When I was about two-thirds of the way through Neuman’s very ambitious, very engrossing novel, Bromance Will Evans asked me what I thought the purpose the rapist had in this book. Not who the rapist was—something that’s held in suspense until almost the end of the book—but why he was even in there.
For the last 150 pages I thought about this and interpreted everything that happened in the book through this lens—what purpose does the rapist serve? And in the end, I think I came up with a reason . . . at least my personal reason. One that opens up the book in a few interesting ways.
Before I get to that, let me back up a bit. First off, this book—for anyone not already familiar with it—is 564 pages of philo-political discussions, talks about translation, and little action aside from one physical confrontation and some damn fine sex scenes. At its core, this novel, set in nineteenth century Germany and featuring members of all social strata—from the organ grinder living in the cave, to the town’s aristocratic benefactor, to the protagonist, the Romantic, beret-wearing, translator Hans—is really just a simple story of illicit love. Hans wanders into Wandernburg, meets Sophie, and falls in love. (And if you read this book, you will too. Which is something I want to talk more about in a second.)
Although nothing really seems to happen in this book (like a 90s indie movie, it’s mostly talk and ideas), there are a number of settings and set pieces that flesh out Neuman’s view of the major trends in thought and society at the time. For example, the bit about the strike at the factory and the way in which the management crushes it is quite illuminating and lays out one of the main conflicts of the time.
That said, the primary setting is the weekly salon, which takes place thanks to Sophie, and features all of our main characters: Hans, Sophie, her fiancé, the Levins, the conservative old professor . . . The salon discussion unfolds for pages and pages, exploring major concepts like nationalism, the possibility of translation, the role of women in society, and Romanticism, not to mention a dozen authors/thinkers/poets/dramatists whom most people reading this (I suspect), will be unfamiliar with (which is a shame).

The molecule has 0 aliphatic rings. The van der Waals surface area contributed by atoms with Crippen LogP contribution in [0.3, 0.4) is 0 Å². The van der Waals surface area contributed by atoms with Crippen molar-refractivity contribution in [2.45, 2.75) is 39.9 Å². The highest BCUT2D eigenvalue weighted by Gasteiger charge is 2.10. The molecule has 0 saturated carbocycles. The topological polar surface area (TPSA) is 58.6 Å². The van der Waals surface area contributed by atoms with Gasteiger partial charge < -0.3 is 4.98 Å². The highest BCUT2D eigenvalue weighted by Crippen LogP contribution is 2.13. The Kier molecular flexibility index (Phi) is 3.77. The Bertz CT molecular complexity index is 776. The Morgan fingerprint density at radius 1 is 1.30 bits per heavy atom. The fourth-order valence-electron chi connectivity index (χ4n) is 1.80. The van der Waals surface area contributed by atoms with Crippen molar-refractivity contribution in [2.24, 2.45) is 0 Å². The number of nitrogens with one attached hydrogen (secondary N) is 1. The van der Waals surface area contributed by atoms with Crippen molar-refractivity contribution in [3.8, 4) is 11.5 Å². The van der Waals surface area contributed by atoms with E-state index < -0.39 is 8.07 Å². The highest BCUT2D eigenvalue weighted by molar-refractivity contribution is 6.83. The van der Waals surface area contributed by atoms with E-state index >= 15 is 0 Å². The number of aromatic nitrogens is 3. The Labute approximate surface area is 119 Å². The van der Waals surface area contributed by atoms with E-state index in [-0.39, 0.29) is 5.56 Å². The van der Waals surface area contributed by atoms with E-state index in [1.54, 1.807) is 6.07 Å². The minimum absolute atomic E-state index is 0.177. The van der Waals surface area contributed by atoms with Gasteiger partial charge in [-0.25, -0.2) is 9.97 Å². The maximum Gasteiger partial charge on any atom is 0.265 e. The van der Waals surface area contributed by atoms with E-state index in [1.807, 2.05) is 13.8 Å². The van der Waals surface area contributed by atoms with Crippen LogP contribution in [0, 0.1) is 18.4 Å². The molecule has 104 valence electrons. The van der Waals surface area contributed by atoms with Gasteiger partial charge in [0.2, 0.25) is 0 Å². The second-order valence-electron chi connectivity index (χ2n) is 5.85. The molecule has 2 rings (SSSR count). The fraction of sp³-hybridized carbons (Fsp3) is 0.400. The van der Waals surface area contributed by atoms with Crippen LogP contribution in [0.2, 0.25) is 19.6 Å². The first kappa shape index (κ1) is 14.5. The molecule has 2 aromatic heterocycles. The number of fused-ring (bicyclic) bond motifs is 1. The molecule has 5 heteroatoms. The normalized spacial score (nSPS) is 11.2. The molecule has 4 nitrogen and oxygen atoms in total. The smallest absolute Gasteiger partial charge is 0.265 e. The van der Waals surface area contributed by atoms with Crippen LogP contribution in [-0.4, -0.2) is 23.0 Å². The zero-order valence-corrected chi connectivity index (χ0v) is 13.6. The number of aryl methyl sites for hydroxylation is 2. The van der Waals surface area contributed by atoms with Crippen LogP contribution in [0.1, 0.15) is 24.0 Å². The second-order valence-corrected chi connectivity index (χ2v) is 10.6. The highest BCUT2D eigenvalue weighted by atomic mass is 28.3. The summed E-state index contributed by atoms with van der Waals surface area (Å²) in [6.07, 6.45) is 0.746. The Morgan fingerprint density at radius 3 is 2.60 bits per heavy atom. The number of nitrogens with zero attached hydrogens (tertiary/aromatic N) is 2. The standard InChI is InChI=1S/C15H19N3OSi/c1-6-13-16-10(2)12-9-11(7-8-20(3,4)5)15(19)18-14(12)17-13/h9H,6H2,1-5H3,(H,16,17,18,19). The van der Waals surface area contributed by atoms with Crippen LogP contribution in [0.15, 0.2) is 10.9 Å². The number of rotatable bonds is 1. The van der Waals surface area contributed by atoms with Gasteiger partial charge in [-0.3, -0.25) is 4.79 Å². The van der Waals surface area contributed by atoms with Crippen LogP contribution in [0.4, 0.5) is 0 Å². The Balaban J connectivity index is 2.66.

Anyway, it’s during these salons that Sophie comes to life. As a rebellious, independent, smart, sexy woman, she’s a sort of book-boy ideal—the woman who can namecheck all the poets while pushing all of the boundaries imposed by conservative German society and rocking an elegant dress that accentuates her womanly charms. Seriously—as a character, Sophie is fully fleshed out, and so fucking cool.
What struck me about her though—especially after talking to Bromance Will about the rapist and the fap-worthy scenes—is that she’s constantly deconstructing (in spot-on fashion) the way in which male writers and thinkers impose their ideas of Woman on women via their prose. There are several points in which Sophie calls out a poet in a way that’s much more modern than what (probably?) really existed in Germany at that time.
Which brings me to the rapist. Almost. So, one of the major planks of this book is the illicit relationship between Hans and Sophie. It takes place on the sly, on the fringes, unacceptable by all standards (especially then).
One of the reasons Neuman’s world building works so well is that he sets up a lot of parallels and opposites. In terms of the salon, Hans’s opposite is Professor Mietter, who is much more conservative and stodgy (although in many ways, the two actually agree), and in terms of the banging, the businessman Alvaro’s relationship with Sophie’s servant, Elsa, serves as a sort of parallel to Sophie’s relationship with Hans. And in terms of the opposite, we have the rapist.